<span class="mw-page-title-main">Lion</span> Large cat native to Africa and Asia

The lion is a large cat of the genus Panthera native to Africa and India. It has a muscular, broad-chested body; short, rounded head; round ears; and a hairy tuft at the end of its tail. It is sexually dimorphic; adult male lions are larger than females and have a prominent mane. It is a social species, forming groups called prides. A lion's pride consists of a few adult males, related females, and cubs. Groups of female lions usually hunt together, preying mostly on large ungulates. The lion is an apex and keystone predator; although some lions scavenge when opportunities occur and have been known to hunt humans, lions typically do not actively seek out and prey on humans.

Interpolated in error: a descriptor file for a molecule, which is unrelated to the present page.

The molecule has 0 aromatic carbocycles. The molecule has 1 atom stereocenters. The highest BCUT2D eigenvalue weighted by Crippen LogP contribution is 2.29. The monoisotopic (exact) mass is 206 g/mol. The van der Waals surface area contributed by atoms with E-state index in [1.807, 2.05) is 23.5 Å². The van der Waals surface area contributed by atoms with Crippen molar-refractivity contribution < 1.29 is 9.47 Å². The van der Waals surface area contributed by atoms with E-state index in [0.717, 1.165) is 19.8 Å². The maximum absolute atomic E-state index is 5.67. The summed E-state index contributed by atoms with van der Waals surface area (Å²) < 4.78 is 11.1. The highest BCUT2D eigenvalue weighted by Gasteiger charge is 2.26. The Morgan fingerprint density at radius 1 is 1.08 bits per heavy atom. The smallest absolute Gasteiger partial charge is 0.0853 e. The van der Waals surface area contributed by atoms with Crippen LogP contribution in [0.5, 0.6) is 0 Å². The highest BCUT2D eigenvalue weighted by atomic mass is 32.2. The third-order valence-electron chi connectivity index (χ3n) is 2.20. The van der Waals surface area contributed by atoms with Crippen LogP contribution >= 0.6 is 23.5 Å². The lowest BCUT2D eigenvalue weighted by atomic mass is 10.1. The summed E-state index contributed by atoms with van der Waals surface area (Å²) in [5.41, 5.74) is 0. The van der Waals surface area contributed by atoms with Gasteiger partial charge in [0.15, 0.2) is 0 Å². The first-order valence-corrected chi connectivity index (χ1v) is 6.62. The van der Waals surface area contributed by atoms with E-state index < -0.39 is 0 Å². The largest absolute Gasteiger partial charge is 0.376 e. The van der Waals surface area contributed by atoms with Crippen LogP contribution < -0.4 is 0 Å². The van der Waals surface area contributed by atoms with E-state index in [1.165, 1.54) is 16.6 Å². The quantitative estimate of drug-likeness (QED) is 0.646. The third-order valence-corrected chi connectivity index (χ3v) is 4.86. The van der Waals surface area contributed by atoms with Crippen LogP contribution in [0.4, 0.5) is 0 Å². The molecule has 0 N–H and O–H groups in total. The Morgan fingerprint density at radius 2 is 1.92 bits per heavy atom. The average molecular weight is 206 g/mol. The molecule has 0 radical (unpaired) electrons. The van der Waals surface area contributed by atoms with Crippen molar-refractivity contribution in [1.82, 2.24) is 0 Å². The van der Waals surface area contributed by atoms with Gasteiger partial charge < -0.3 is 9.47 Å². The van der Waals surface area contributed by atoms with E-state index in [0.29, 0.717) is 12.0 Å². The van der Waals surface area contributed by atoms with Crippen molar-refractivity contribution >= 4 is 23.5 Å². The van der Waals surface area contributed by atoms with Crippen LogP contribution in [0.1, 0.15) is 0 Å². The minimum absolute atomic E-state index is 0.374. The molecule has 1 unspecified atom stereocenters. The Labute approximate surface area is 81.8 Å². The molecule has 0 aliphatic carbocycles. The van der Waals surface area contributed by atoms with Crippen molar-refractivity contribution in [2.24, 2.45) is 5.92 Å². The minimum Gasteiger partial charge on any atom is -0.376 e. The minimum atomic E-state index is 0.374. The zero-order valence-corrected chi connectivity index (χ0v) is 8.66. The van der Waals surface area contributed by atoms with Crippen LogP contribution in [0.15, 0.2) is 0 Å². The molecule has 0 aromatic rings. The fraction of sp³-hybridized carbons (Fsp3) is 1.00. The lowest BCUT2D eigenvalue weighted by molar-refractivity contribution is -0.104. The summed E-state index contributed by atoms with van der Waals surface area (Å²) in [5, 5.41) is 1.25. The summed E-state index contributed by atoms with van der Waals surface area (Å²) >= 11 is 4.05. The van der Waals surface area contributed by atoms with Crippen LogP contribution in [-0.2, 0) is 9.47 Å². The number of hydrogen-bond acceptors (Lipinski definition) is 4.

<span class="mw-page-title-main">Domestic long-haired cat</span> Variety of cat

A domestic long-haired cat is a cat of mixed ancestry – thus not belonging to any particular recognized cat breed – possessing a coat of semi-long to long fur. Domestic long-haired cats should not be confused with the British Longhair, American Longhair, or other breeds with "Longhair" names, which are standardized breeds defined by various registries. Other generic terms are long-haired house cat and, in British English, long-haired moggie. Domestic long-haired cats are the third most common type of cat in the United States.

The term "big cat" is typically used to refer to any of the five living members of the genus Panthera, namely the tiger, lion, jaguar, leopard, and snow leopard, as well as the non-pantherine cheetah and cougar.

<span class="mw-page-title-main">Bengal tiger</span> Tiger population on the Indian subcontinent

The Bengal tiger is a population of the Panthera tigris tigris subspecies and the nominate tiger subspecies. It ranks among the biggest wild cats alive today. It is considered to belong to the world's charismatic megafauna.

<span class="mw-page-title-main">Liger</span> Lion and tigress hybrid